Every once in a while you got a reminder of just how weak some managers can be. I guess we all have those moments but when you see them in someone else, it just looks pitiful, doesn’t it? I had one of those reminders yesterday.
I’ve recently been thinking a lot about creating change. Here is what I have come to … change really isn’t that hard, it just takes one second of decision but sticking with the change is where the pain lies. You make a decision, whether a new process or piece of technology for your organization or anything else in life I guess, and you just have to stick in there and force it through.
Changing how we go about things like talent selection can be easy to decide but hard to stick with as well. Introducing a new technology is one of those areas in a company that can just turn into a giant clusterf*#$k if not managed right. And by “managing right” I mean lacing up the boots and digging in.
So often I speak with HR leaders who bring in a new technology only to have the inevitable revolt ensure. “It’s too difficult to use”, “we will lose candidates” and all of the other excuses take hold. What does the weak leader do? Listen. That’s right … they listen.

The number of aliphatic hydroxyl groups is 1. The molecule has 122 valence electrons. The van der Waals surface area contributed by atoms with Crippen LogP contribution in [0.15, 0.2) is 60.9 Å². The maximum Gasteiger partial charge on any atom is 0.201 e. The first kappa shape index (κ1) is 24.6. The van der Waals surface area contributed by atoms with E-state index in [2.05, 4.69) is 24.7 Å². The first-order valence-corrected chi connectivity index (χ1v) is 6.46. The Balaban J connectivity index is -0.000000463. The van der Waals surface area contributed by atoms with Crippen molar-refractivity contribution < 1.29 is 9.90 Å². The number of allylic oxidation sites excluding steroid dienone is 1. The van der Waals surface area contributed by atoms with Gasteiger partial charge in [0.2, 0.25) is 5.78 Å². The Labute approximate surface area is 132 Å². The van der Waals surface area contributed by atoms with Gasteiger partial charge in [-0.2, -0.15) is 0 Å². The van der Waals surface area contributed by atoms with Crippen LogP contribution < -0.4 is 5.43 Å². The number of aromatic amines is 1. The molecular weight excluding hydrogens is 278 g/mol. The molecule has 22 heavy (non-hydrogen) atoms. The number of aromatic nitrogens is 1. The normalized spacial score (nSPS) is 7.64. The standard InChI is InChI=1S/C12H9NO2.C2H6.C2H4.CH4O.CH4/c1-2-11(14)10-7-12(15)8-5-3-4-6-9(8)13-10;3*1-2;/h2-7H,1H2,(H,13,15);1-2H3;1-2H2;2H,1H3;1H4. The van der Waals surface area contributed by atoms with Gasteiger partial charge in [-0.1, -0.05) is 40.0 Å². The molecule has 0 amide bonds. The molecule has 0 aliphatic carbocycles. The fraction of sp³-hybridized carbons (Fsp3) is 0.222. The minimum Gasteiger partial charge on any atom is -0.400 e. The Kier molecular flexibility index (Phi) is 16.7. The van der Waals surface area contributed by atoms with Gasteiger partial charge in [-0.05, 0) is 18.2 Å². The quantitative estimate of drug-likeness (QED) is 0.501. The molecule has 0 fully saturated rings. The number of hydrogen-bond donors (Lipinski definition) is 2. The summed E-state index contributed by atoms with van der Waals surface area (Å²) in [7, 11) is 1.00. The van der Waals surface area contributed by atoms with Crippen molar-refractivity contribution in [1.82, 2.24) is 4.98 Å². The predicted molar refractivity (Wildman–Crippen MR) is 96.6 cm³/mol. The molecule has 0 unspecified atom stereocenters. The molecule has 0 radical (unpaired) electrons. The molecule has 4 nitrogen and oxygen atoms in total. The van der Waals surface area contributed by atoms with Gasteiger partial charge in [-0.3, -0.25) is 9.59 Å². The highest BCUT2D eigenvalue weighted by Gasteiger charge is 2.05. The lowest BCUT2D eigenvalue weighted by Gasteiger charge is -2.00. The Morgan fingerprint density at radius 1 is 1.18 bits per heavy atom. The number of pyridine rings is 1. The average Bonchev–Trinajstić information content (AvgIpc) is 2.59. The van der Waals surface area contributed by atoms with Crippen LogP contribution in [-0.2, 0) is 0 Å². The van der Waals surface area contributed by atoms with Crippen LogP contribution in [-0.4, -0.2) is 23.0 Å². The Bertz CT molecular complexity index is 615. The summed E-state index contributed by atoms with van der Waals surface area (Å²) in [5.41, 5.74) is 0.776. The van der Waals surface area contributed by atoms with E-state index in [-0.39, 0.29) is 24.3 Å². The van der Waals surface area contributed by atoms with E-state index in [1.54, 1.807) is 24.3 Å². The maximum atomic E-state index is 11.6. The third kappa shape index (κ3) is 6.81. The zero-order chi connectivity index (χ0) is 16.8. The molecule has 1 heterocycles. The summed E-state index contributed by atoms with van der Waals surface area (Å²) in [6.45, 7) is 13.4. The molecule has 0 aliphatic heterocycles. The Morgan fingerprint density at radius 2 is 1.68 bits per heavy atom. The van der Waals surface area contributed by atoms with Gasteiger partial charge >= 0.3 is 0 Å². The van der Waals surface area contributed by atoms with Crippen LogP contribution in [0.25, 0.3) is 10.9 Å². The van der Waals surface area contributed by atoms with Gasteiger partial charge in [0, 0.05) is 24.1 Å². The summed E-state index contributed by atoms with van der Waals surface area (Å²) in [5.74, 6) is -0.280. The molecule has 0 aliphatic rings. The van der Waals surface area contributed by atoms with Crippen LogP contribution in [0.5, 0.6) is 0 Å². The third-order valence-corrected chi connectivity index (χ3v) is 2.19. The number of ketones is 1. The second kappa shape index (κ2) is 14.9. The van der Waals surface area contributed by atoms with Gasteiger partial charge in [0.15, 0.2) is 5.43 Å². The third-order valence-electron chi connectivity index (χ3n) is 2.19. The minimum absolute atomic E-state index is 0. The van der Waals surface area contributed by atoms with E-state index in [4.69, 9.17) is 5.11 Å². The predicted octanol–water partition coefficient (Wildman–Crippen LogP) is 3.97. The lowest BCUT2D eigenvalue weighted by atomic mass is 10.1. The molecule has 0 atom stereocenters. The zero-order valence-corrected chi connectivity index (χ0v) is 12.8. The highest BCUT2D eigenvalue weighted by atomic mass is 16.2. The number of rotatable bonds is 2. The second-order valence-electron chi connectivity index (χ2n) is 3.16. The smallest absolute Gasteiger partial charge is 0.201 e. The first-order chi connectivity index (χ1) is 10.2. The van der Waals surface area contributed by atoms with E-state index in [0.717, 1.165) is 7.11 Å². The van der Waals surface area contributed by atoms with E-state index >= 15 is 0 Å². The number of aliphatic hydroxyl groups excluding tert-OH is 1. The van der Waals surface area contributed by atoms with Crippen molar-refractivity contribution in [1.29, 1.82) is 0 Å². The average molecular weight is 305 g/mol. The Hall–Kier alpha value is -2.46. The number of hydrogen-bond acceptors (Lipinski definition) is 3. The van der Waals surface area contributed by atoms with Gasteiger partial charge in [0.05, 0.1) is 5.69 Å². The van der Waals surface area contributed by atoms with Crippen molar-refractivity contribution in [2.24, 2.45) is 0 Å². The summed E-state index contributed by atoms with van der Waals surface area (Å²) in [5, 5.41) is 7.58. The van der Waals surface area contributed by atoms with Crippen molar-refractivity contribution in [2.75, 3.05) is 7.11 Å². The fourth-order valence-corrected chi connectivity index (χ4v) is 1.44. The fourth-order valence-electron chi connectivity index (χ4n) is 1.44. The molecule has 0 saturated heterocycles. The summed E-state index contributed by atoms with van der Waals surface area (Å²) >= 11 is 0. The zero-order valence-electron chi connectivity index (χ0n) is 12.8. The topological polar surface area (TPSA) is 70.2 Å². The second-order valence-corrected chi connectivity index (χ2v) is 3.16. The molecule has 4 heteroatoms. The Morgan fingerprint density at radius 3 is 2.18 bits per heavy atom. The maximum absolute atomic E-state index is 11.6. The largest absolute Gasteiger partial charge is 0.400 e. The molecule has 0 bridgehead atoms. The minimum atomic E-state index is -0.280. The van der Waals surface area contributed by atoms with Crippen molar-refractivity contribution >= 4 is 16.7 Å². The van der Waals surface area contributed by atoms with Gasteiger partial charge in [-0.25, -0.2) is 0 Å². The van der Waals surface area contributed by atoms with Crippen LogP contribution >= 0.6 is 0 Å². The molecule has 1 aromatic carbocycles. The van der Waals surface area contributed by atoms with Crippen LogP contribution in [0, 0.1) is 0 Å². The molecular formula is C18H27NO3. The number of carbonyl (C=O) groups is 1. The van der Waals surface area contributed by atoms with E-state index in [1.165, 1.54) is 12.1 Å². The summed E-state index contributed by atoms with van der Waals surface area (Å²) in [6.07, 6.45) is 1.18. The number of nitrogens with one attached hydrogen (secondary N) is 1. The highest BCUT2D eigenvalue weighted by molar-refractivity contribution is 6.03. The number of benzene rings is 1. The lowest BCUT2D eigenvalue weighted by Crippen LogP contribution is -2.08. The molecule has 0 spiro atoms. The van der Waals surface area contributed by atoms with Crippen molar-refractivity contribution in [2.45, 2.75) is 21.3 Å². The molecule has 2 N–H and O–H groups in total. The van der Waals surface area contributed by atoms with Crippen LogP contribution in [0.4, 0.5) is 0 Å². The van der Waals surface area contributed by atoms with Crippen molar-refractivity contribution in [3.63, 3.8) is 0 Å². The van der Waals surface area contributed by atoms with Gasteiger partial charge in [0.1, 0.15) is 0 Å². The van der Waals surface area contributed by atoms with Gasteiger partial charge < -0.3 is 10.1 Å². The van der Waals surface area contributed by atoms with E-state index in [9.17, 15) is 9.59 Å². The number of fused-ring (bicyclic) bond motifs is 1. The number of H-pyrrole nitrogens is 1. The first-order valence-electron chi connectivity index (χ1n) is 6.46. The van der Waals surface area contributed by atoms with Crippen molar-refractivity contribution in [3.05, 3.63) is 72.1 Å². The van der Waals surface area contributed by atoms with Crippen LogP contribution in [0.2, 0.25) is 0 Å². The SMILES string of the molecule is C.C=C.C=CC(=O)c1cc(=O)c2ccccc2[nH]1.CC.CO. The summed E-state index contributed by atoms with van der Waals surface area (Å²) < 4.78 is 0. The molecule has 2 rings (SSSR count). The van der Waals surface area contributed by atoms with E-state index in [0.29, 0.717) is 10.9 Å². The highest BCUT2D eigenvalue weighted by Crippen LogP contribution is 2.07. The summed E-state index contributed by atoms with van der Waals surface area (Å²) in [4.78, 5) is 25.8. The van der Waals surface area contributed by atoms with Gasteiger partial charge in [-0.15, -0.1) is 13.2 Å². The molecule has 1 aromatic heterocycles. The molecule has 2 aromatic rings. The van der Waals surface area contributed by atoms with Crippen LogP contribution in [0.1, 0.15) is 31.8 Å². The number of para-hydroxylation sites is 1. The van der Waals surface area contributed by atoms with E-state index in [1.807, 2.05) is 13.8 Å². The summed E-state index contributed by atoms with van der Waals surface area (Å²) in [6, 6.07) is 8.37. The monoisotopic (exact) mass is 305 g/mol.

How is listening a form of weakness? Because sometimes you just need to force the change, throw out the excuses as what they are … excuses and stick with the decision. If you are confident that the decision you made to create change was the right one (or even if you’re a bit uncertain) own it and don’t back away. The first time you don’t stick with that decision to change and listen to the excuses under the guise of having “user adoption problems” (the worst excuse of all) will be the last time you have the ability to show your strength to do the right thing for your organization.
If all of things sounds a little macho or domineering, you’re right. But don’t we all just have to (wo)man up sometimes to get anything significant done?